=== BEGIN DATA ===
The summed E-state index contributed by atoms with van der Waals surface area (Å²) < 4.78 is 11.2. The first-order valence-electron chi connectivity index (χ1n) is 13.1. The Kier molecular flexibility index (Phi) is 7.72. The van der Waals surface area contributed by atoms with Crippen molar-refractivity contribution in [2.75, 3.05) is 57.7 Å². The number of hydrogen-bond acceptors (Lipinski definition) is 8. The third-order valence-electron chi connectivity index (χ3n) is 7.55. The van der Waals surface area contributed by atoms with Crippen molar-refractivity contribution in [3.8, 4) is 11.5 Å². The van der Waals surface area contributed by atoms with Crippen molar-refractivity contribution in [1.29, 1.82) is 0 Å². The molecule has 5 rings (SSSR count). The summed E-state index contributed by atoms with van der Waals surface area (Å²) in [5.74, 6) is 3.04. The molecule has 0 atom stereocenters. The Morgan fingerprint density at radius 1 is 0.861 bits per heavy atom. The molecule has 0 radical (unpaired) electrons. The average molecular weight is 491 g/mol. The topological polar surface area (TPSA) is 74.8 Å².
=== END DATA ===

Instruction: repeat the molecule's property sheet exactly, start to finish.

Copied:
The summed E-state index contributed by atoms with van der Waals surface area (Å²) < 4.78 is 11.2. The first-order valence-electron chi connectivity index (χ1n) is 13.1. The Kier molecular flexibility index (Phi) is 7.72. The van der Waals surface area contributed by atoms with Crippen molar-refractivity contribution in [2.75, 3.05) is 57.7 Å². The number of hydrogen-bond acceptors (Lipinski definition) is 8. The third-order valence-electron chi connectivity index (χ3n) is 7.55. The van der Waals surface area contributed by atoms with Crippen molar-refractivity contribution in [3.8, 4) is 11.5 Å². The van der Waals surface area contributed by atoms with Crippen molar-refractivity contribution in [1.29, 1.82) is 0 Å². The molecule has 5 rings (SSSR count). The summed E-state index contributed by atoms with van der Waals surface area (Å²) in [5.74, 6) is 3.04. The molecule has 0 atom stereocenters. The Morgan fingerprint density at radius 1 is 0.861 bits per heavy atom. The molecule has 0 radical (unpaired) electrons. The average molecular weight is 491 g/mol. The topological polar surface area (TPSA) is 74.8 Å².